You may have already read my post on Adding a Corset Back To Your Wedding Dress.
Both that first post and this post offer a great option for dresses that don’t zip all the way up. This is a way to add extra room in any dress or top. Usually, you’ll find this option on formal wear and wedding dresses.
The first post, linked above, illustrated this concept with a wedding dress using a modesty panel in the back to hide the skin.
Today I am going to show you another way to add a corset back to your dress. And this one has a more open concept in the back. You could easily add a modesty panel if you choose. Just follow the modesty panel part of instructions on How To Add a Corset Back To Your Dress.
This is the prom dress I received this week:
It zipped about half way up in back, so the corset back was a perfect solution.
However, instead of using traditional loops, she wanted to use satin ribbon for the loops and ties.
I took this roll of satin ribbon and cut it into 2 inch lengths:
For this dress, I needed 10 of them. Five for one side of the center back opening and five for the other side. I like to use and odd number when possible. It just looks better to me.
I folded each of these 2 inch pieces in half and stitched them close to the cut edges. Then I clipped them apart from each other.
Then, I took out the zipper as far down the back as necessary.
In this case, I took the zipper out to the waist area.
I trimmed the zipper leaving an extra inch or two.
Make sure you add thread bar tacks across the top of both sides of the zipper. Do you see the tightly stitched stitches across the zipper tape? It may be a little difficult to see because of the black thread, but the upper one is easier to see, about a half inch from the cut edge of the zipper.
These bar tacks are very important so that, when you zip up, the zipper tab (also called a zipper pull) won’t come off of the zipper tape:
In the photo above, you can see that the lining is separate from the dress fabric.
I like to open up only what I need to to get the job done.
That way, when I’m finished, I don’t have to sew up alot.
On this dress, I also needed to create a new center back line. I couldn’t use the original center back line because the two sides would be too close together for you to see the ribbons or loops. You want a large enough gap to make it pretty. There is no rule here, just pull back enough to make it look good.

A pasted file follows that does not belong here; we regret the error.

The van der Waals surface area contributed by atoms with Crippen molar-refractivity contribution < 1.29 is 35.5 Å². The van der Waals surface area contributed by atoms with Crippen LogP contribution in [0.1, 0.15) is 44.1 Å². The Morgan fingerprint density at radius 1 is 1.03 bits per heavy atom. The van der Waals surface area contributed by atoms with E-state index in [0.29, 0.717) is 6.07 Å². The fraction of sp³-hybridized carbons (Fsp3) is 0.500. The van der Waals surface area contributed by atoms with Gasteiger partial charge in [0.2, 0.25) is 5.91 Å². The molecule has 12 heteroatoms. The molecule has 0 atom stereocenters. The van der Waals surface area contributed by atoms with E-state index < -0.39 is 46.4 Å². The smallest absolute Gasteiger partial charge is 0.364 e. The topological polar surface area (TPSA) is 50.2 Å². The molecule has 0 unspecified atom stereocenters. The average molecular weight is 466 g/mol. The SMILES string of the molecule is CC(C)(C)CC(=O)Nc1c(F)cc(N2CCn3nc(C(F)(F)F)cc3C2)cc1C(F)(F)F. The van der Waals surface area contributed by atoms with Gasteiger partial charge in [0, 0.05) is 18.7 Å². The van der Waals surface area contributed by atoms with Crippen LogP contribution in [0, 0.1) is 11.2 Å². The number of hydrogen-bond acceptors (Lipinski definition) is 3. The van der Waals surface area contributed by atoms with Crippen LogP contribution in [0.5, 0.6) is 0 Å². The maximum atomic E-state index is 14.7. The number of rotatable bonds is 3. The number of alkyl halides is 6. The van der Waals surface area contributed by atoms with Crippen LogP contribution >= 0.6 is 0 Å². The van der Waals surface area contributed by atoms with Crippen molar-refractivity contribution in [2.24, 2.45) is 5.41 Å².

To do this, I drew a line from the waist diagonally up near the princess seam under the spaghetti strap and folded it back. In other words, I drew a line from the waist to the neck edge on a diagonal. (I couldn’t fold it back all the way to the princess seam because of the boning in the dress.) In sewing of all types, you’ll notice that there are times when hard and fast rules don’t or can’t work and you just have to use your imagination to find out a solution.
On this dress, I couldn’t press the fabric on that line with an iron due to the sequins that were on it. Sequins will melt with a touch of a warm or hot iron.
So, I topstitched that fold in place.
But my preference would have been to just press it in place.
Be sure and turn back the lining the same amount and press it.
Don’t forget to check the content of the lining fabric. It may need a cooler iron than the main dress fabric.
Now, sandwich those ribbon tabs that you made earlier, between the lining and the dress fabric. Make sure that each one sticks out the same amount (in this case, I thought 1/2 inch would look best):
Stitch these into place:
You’ll notice that I ended up using only four on each side. I realized that if I used five, the bottom two tabs would be smooshed together and the dress wouldn’t lay flat along the back, so I took the bottom ones out.
Now take the rest of your ribbon and “thread” it through the loops.
That’s all there is to it!
(I didn’t thread the ribbon through this dress because I didn’t want to wrinkle the ribbon for the customer, but you get the idea.)
You can thread the ribbon from bottom to top or from top to bottom.
Either way, it gives you a whole new way to solve the problem with a dress that doesn’t fit through the bust or back.
As I mentioned in the first post, you can put a modesty panel behind this area to cover the back if you don’t want the skin to show there.
Just add that piece when you sew in the ribbon tabs, leaving one side of it open so you can get into the dress.
See this post on How to Add a Corset Back To Your Dress for more details on that.
If you feel that a corset back isn’t for you, you can put in gussets instead.
To learn that technique, read this post on How To Put Gussets in a Dress or Top.